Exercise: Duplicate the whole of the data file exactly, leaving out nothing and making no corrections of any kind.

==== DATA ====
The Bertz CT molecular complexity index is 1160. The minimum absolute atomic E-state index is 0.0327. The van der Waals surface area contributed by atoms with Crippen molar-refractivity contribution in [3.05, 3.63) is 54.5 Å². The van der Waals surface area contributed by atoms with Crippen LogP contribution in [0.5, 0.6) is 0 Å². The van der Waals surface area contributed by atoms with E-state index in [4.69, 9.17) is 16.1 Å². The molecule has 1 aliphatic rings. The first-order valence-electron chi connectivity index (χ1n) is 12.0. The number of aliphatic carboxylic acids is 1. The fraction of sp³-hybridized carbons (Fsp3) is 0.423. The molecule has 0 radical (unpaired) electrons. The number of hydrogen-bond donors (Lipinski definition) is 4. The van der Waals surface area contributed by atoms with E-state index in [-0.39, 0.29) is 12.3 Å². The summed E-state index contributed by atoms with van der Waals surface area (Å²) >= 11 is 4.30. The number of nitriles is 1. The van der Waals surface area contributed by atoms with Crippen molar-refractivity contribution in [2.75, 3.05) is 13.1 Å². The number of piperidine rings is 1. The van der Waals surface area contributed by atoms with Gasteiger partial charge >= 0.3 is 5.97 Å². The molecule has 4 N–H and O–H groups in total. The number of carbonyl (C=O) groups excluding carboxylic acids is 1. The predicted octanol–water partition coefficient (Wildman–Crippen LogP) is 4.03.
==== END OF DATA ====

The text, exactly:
The Bertz CT molecular complexity index is 1160. The minimum absolute atomic E-state index is 0.0327. The van der Waals surface area contributed by atoms with Crippen molar-refractivity contribution in [3.05, 3.63) is 54.5 Å². The van der Waals surface area contributed by atoms with Crippen LogP contribution in [0.5, 0.6) is 0 Å². The van der Waals surface area contributed by atoms with E-state index in [4.69, 9.17) is 16.1 Å². The molecule has 1 aliphatic rings. The first-order valence-electron chi connectivity index (χ1n) is 12.0. The number of aliphatic carboxylic acids is 1. The fraction of sp³-hybridized carbons (Fsp3) is 0.423. The molecule has 0 radical (unpaired) electrons. The number of hydrogen-bond donors (Lipinski definition) is 4. The van der Waals surface area contributed by atoms with E-state index in [-0.39, 0.29) is 12.3 Å². The summed E-state index contributed by atoms with van der Waals surface area (Å²) >= 11 is 4.30. The number of nitriles is 1. The van der Waals surface area contributed by atoms with Crippen molar-refractivity contribution in [2.75, 3.05) is 13.1 Å². The number of piperidine rings is 1. The van der Waals surface area contributed by atoms with Gasteiger partial charge >= 0.3 is 5.97 Å². The molecule has 4 N–H and O–H groups in total. The number of carbonyl (C=O) groups excluding carboxylic acids is 1. The predicted octanol–water partition coefficient (Wildman–Crippen LogP) is 4.03.